Swans’ 1995 release The Great Annihilator was an album about the brighter side of transcendence –there was a good deal of darkness on the album, yes, but on the whole Michael Gira and co. made dissolving your body and jumping into the void seem like a pretty sweet deal. 2016’s The Glowing Man follows a similar path to that release – while the album’s immediate predecessors (2012’s The Seer and 2014’s To Be Kind) sought to burn and bludgeon the listener into submission, The Glowing Man offers a kinder, more meditative hand. Transcendence is terrifying, yes, but is also beautiful in its own way, and The Glowing Man illustrates this premise perfectly.
Musically, this album is still firmly rooted in the musical traditions that have defined Swans since their 2010 rebirth – drone, repetition, and groove all wedded to extremely dense, lengthy songs. But the guitars are gentler, the lyrics less caustic than what’s come before, so while the album is still a difficult listen, it’s a less draining one. “The World Looks Red / The World Looks Black” drifts by on delicate guitars and percussion before shifting into a tent revival stomp, Gira imploring the listener to “follow the Maker man.” “Cloud of Forgetting” and “Cloud of Unknowing” are elaborate and layered, with instrumentation ranging from acoustic guitar and bells to jagged snatches of cello (courtesy of guest Okkyung Lee), but serve as sorrowful calls to prayer as opposed to punishing trials by fire. That’s not to say that The Glowing Man is entirely mellow; both the title track (a paean to physical and spiritual transformation) and “Frankie M” (a lamentation on the subject of drug addiction) offer some of the most relentless grooves in the band’s catalog, and most songs, even at their slowest, are quite intense.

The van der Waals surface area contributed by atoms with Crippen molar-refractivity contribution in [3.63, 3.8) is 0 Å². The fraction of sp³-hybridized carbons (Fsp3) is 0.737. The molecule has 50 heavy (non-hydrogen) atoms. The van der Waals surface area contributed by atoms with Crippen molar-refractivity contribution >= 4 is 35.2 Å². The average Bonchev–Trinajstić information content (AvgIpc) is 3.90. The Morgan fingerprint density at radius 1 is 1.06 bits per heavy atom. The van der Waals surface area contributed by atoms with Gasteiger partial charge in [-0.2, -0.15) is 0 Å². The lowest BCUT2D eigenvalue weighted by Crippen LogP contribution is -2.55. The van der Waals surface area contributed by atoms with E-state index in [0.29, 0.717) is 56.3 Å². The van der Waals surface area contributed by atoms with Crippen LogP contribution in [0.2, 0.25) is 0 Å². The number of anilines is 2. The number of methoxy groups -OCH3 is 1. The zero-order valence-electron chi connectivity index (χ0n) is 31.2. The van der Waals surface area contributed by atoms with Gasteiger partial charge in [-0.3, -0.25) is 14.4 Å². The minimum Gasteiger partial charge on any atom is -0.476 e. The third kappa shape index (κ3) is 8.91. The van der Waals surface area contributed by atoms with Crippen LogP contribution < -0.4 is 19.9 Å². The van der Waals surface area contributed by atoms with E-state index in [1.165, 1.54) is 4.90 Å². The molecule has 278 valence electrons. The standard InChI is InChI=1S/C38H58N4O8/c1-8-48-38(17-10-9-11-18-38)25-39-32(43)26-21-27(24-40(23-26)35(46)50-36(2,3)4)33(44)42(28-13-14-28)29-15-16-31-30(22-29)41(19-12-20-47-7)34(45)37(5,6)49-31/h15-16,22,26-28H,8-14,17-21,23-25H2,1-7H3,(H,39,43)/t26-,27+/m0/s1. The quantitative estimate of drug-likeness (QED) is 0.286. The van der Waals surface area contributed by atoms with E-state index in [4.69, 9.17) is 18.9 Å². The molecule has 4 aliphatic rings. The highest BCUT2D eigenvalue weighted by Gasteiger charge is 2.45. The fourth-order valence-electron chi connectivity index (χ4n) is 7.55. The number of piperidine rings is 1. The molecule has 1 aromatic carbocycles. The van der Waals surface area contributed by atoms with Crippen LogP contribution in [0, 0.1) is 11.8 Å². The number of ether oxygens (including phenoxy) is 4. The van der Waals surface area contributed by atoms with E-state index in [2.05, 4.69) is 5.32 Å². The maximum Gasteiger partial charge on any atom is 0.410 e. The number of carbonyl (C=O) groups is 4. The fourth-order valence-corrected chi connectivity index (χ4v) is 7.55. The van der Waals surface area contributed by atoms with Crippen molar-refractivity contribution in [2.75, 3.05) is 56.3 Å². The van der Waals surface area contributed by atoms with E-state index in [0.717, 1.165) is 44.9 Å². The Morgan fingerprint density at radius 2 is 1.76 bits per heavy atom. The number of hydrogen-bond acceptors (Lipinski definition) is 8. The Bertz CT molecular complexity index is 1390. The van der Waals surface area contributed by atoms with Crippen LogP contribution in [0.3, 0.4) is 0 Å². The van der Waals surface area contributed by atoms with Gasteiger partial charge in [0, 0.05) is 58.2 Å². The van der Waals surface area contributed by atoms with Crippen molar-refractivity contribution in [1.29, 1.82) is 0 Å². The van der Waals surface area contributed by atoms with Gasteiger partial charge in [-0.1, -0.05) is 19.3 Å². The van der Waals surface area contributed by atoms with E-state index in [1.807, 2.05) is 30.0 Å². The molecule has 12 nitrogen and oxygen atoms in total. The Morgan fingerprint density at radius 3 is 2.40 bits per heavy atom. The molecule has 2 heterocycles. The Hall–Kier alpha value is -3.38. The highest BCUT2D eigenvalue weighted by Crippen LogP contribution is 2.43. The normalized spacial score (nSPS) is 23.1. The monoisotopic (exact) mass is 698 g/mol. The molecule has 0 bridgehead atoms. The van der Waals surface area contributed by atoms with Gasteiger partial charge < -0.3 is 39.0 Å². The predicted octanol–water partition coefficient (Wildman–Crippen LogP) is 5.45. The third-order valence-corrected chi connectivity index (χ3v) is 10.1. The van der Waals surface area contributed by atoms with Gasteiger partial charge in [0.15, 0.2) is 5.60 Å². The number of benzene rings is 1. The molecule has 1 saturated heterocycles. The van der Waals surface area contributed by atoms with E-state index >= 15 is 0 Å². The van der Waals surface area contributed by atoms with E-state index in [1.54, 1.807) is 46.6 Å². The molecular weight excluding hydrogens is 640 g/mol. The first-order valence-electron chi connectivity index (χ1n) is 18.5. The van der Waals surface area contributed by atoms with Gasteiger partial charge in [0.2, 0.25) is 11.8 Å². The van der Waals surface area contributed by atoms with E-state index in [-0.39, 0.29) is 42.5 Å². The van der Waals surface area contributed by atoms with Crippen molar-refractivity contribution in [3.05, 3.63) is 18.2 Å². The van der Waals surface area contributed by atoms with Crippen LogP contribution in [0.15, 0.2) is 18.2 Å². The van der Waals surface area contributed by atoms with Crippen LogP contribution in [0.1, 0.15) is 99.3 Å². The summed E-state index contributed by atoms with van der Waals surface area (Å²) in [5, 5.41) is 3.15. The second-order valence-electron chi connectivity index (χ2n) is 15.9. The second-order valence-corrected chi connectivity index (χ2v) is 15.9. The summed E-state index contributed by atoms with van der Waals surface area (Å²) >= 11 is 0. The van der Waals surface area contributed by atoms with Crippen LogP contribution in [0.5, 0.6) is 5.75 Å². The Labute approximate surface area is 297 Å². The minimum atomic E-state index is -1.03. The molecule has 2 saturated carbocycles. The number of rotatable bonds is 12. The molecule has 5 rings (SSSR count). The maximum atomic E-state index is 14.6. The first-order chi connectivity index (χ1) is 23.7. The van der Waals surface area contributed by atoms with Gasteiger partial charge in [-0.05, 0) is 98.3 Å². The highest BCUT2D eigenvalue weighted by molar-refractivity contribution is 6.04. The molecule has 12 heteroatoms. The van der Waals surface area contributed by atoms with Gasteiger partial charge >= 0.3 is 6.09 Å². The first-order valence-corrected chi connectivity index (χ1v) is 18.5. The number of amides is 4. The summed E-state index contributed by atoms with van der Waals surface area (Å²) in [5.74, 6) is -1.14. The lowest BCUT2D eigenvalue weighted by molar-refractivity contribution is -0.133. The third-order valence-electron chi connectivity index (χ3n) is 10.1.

The only issue with this album is that, compared to its predecessors, the usual Swans peaks and valleys are somewhat muted. There is of course catharsis and climax, but nothing as immediately arresting as, say, the Francophone freak-out of “Bring the Sun / Toussaint L’Ouverture” or the stark beauty of “A Piece of the Sky.” The Glowing Man as a whole feels like a deliberate, pointed exhale rather than panicked hyperventilation – appropriate, given the meditative nature of the album, but ultimately less thrilling on a visceral level than its forebears.
Still, The Glowing Man is an album that can stand proudly in the ranks of Swans’ musical catalog in terms of scope, ambition and sheer craft. There’s something extremely appropriate about the 2-hour double album ending with “Finally, Peace,” a track about the apocalypse that is the closest Swans has gotten to pop in 20 years. Such duality defines the core of The Glowing Man: beauty through chaos, melody through disharmony, bliss through annihilation. If such a juxtaposition sounds appealing to you, then as Gira once sang: come on in, come inside.